Wildlife and Countryside Act 1981 (c. 69)
1981 c. 69 - continued

back to previous page
 


Publication of dedication of footpaths and bridleways.

1980 c. 66.


        64.  At the end of section 25 of the Highways Act 1980 (creation of footpath or bridleway by agreement) there shall be inserted the following subsection—

    "(6) As soon as may be after the dedication of a footpath or bridleway in accordance with a public path creation agreement, the local authority who are party to the agreement shall give notice of the dedication by publication in at least one local newspaper circulating in the area in which the land to which the agreement relates is situated.".

Signposting of byways open to all traffic.


        65.—(1)   In section 27 of the 1968 Act (signposting of footpaths and bridleways) for the words "or bridleway", wherever they occur, there shall be substituted the words "bridleway or byway"; and for the words "and bridleways" in subsection (6) of that section there shall be substituted the words "bridleways and byways".

    (2)  After subsection (7) of that section there shall be inserted the following subsection—

    "(8) In this section "byway" means a byway open to all traffic, that is to say, a highway over which the public have a right of way for vehicular and all other kinds of traffic, but which is used by the public mainly for the purposes for which footpaths and bridleways are so used.''

    (3)  The powers of the Secretary of State under this section shall be exercised in accordance with arrangements made by him with the approval of the Treasury.

    (4)  In this section the. expression "holding" means a holding within the meaning of the Agricultural Holdings (Scotland) Acts, 1923 to 1948, or a holding within the meaning of the Small Landholders (Scotland) Acts, 1886 to 1931.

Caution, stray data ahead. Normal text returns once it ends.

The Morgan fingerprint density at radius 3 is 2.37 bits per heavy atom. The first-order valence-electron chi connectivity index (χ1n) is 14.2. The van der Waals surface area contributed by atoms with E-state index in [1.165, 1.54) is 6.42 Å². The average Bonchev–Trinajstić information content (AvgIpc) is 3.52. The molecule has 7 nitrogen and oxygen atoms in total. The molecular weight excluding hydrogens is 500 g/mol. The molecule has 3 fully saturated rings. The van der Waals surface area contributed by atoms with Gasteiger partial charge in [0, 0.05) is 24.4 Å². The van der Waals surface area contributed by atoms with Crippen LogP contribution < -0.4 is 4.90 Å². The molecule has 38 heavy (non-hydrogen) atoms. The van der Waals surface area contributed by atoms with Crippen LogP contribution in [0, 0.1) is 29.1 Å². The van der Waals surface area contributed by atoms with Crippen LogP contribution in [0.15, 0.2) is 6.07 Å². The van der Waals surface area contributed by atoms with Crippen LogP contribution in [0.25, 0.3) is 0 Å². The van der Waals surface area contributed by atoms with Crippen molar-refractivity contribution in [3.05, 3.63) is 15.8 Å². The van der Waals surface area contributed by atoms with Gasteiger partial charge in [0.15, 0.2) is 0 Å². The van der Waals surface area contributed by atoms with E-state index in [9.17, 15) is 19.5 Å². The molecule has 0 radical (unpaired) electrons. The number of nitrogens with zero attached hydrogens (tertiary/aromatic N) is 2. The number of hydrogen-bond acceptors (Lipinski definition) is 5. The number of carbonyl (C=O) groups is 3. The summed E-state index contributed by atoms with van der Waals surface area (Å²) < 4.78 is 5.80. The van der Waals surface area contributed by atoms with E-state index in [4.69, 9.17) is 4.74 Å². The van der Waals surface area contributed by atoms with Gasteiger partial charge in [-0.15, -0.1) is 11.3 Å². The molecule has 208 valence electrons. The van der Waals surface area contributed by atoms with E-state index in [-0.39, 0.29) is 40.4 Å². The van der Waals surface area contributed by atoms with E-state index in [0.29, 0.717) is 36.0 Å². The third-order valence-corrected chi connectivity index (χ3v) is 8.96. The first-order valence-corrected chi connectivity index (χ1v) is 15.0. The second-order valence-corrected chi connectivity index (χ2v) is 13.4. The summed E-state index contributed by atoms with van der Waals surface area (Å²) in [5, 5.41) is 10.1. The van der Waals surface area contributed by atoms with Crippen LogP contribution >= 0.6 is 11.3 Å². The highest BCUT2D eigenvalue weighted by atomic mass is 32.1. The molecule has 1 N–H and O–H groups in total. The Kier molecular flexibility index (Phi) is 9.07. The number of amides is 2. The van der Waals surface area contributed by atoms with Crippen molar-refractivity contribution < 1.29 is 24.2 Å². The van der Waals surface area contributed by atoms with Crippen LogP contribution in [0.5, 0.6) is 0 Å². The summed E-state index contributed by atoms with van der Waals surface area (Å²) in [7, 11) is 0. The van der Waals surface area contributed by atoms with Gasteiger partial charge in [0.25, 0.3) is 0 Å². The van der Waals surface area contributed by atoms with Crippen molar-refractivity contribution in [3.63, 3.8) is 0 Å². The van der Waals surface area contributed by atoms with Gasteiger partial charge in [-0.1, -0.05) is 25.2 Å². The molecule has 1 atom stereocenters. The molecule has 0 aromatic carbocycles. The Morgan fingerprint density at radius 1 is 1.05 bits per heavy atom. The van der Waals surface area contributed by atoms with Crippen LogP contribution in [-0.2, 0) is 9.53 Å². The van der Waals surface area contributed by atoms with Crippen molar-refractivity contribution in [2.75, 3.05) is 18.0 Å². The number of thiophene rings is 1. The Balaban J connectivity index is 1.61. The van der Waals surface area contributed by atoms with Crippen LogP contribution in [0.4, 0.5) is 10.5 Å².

Interpretation of Part III.


        66.—(1)  In this Part—

    "bridleway" means a highway over which the public have the following, but no other, rights of way, that is to say, a right of way on foot and a right of way on horse back or leading a horse, with or without a right to drive animals of any description along the highway;
    "byway open to all traffic" means a highway over which the public have a right of way for vehicular and all other kinds of traffic, but which is used by the public mainly for the purpose for which footpaths and bridleways are so used;

    "definitive map and statement" has the meaning given by section 53(1);

    "footpath" means a highway over which the public have a right of way on foot only, other than such a highway at the side of a public road;

    "horse" includes a pony, ass and mule, and "horseback" shall be construed accordingly;

    "public path" means a highway being either a footpath or a bridleway;

    "right of way to which this Part applies" means a right of way such that the land over which the right subsists is a public path or a byway open to all traffic ;

    "surveying authority", in relation to any area, means the county or London borough council whose area includes that area.

    (2)  A highway at the side of a river, canal or other inland navigation shall not be excluded from any definition contained in subsection (1) by reason only that the public have a right to use the highway for purposes of navigation, if the highway would fall within that definition if the public had no such right thereover.

    (3)  The provisions of section 30(1) of the 1968 Act (riding of pedal cycles on bridleways) shall not affect the definition of bridleway in subsection (1) and any rights exercisable by virtue of those provisions shall be disregarded for the purposes of this Part.

 
  continueprevious sectioncontents
  Powhillon home | OPSI home

Crown copyright 1981